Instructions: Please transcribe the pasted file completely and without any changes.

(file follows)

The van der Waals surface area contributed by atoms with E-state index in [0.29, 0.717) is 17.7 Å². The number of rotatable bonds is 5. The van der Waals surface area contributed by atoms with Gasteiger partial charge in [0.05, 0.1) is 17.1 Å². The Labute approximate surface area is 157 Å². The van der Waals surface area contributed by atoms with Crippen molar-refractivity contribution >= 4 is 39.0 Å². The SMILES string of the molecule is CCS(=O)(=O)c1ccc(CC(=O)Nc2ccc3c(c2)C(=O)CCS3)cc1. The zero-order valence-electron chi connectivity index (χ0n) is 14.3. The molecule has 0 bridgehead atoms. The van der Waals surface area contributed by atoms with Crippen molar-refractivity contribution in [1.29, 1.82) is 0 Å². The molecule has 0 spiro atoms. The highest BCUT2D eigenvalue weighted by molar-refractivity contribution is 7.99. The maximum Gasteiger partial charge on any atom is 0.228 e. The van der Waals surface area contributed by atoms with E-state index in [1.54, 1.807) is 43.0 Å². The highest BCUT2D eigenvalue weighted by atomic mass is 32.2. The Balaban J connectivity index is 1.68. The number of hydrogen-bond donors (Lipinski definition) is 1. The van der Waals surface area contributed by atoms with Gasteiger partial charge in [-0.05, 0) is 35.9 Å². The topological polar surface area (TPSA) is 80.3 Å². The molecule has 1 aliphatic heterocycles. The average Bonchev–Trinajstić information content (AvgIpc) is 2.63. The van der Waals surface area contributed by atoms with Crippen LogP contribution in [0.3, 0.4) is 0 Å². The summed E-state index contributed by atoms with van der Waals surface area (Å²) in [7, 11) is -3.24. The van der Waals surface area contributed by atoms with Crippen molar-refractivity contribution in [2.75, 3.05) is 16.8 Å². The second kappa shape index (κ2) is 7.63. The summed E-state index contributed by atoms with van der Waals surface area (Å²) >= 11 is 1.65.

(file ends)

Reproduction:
The van der Waals surface area contributed by atoms with E-state index in [0.29, 0.717) is 17.7 Å². The number of rotatable bonds is 5. The van der Waals surface area contributed by atoms with Gasteiger partial charge in [0.05, 0.1) is 17.1 Å². The Labute approximate surface area is 157 Å². The van der Waals surface area contributed by atoms with Crippen molar-refractivity contribution >= 4 is 39.0 Å². The SMILES string of the molecule is CCS(=O)(=O)c1ccc(CC(=O)Nc2ccc3c(c2)C(=O)CCS3)cc1. The zero-order valence-electron chi connectivity index (χ0n) is 14.3. The molecule has 0 bridgehead atoms. The van der Waals surface area contributed by atoms with Crippen molar-refractivity contribution in [1.29, 1.82) is 0 Å². The molecule has 0 spiro atoms. The highest BCUT2D eigenvalue weighted by molar-refractivity contribution is 7.99. The maximum Gasteiger partial charge on any atom is 0.228 e. The van der Waals surface area contributed by atoms with E-state index in [1.54, 1.807) is 43.0 Å². The highest BCUT2D eigenvalue weighted by atomic mass is 32.2. The Balaban J connectivity index is 1.68. The number of hydrogen-bond donors (Lipinski definition) is 1. The van der Waals surface area contributed by atoms with Gasteiger partial charge in [-0.05, 0) is 35.9 Å². The topological polar surface area (TPSA) is 80.3 Å². The molecule has 1 aliphatic heterocycles. The average Bonchev–Trinajstić information content (AvgIpc) is 2.63. The van der Waals surface area contributed by atoms with Crippen LogP contribution in [0.3, 0.4) is 0 Å². The summed E-state index contributed by atoms with van der Waals surface area (Å²) in [7, 11) is -3.24. The van der Waals surface area contributed by atoms with Crippen molar-refractivity contribution in [2.75, 3.05) is 16.8 Å². The second kappa shape index (κ2) is 7.63. The summed E-state index contributed by atoms with van der Waals surface area (Å²) >= 11 is 1.65.